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Societal Partnerships: A Contested Terrain

N. Perlas, 04 December 2004

We often find civil society criticizing government or business for some dubious program or project. But increasingly, we are also finding civil society seriously considering the possibilities of creating tactical or even strategic partnerships with government and/or business.

Why the shift in attitude? There are a number of reasons.

First, civil society is beginning to realize that criticism alone, while often necessary and justified, cannot create a new world. They find their energies focused on the negative, and not the possible other worlds that they can construct or create.

Second, civil society activists are finding out that there are individuals, in business and government, who are equally passionate about creating other, more sustainable worlds. And they are finding out that these kinds of government officials and business executives are also increasingly viewing civil society not as bitter critics but as potential allies in the common search for better worlds.

Third, while appreciative of its strengths, civil society is also developing greater self-understanding of its inherent limitations. Civil society understands that the cultural power it wields, while the most powerful force in any society, is not sufficient to pass more enabling laws or to create new economic practices. They will need the genuine cooperation of government and business to bring about significant changes in the political and economic structures of a country or the world.

Fourth, a similar self-understanding of the limitations of political and economic power is increasingly surfacing in government and business respectively. Both now know that laws and markets are not enough to create a free, just and sustainable world. Government and business are also realizing that they need the different capacities and resources of civil society to truly create democratic and economically vibrant societies.

Given all these, there is increasing interest in civil society, government, and business for societal partnerships, sometimes called threefolding, tri-sectoral, or cross-sectoral partnerships. Especially because of this convergent interest, civil society needs to fully realize that it is entering into a social terrain that can rob civil society of its credibility and effectiveness. For societal partnerships can be both a blessing and curse, and thus a heavily contested terrain.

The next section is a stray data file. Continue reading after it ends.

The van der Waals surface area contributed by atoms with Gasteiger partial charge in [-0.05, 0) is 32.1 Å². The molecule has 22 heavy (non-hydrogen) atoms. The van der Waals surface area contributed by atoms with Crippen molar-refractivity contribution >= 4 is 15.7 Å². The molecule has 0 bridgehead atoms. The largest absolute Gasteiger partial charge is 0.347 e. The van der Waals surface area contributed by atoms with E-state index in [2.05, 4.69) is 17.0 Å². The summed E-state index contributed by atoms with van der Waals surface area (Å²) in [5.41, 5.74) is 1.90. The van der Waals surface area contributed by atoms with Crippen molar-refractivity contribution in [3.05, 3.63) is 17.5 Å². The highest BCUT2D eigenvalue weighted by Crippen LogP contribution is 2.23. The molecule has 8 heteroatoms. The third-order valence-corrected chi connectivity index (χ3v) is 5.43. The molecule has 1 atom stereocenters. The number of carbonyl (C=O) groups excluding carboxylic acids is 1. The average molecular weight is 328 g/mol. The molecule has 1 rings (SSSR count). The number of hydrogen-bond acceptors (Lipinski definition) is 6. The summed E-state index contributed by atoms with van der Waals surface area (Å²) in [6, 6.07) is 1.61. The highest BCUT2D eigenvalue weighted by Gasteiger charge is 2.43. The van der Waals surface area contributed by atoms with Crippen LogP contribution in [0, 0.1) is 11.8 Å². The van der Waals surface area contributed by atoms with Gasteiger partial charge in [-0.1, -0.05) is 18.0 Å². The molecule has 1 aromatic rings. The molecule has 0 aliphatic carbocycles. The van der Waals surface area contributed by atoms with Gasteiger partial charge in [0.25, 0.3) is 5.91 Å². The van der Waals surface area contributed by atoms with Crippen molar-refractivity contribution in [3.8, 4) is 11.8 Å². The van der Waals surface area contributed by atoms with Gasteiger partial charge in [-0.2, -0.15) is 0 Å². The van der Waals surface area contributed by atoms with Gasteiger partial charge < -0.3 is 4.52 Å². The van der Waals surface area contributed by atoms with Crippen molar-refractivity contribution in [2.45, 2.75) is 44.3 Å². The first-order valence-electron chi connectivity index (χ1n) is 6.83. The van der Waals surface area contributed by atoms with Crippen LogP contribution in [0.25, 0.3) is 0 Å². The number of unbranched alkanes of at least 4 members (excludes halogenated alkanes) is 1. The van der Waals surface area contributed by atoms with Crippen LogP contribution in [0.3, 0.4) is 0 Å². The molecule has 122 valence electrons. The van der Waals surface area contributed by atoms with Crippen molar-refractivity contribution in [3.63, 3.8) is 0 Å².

We already saw this at the World Summit on Sustainable Development in 2002 in Johannesburg, South Africa. Societal partnerships, or Type 2 partnership as it was called, became one of the most contentious issues of the Summit. We are now seeing it in the UN Global Compact, where civil society organizations are criticizing other civil society organizations for encouraging and supporting the “bluewash” by transnational corporations. And we saw this recently in the World Conservation Congress in Bangkok, attended by thousands. (See related story on this event in TruthForce!.)

What is the main concern? The main anxiety is that civil society will become unwitting tools for a new and more sophisticated form of branding by corporations as well as a new form of legitimizing questionable practices by government. This concern heightens especially in cases where civil society receives large amounts of funding from either government or business.

Unfortunately, there is no guide or rule-of-thumb for societal partnerships. A lot depends on context, the potential partners and decision makers involved, the issues, the perception of other civil society allies, and so on. What can be a potential possibility of success in one case can be a perfect scenario for co-optation and loss of credibility in another. Those involved have to weigh things very carefully before they jump in.

Despite these concerns, societal partnerships, including social threefolding initiatives, are emerging as a key social innovation in the 21st century. The solution of the giant problems facing humanity will require the coordinated and strategic involvement and resources of cultural, political, economic institutions of countries and the world. What stands in the way is ensuring that these societal partnerships are authentic and effective.

Removing barriers to strategic partnerships, in turn, can only signify the emergence of individuals with an expanded range of societal capacities. These capacities will enable them to discern whether to criticize or to engage, and, when critically engaging, they will be able to ensure that societal partnerships bring humanity to a truly free, dignified, democratic, equitable, prosperous and sustainable level of existence.

Editorials also appear on TruthForce!


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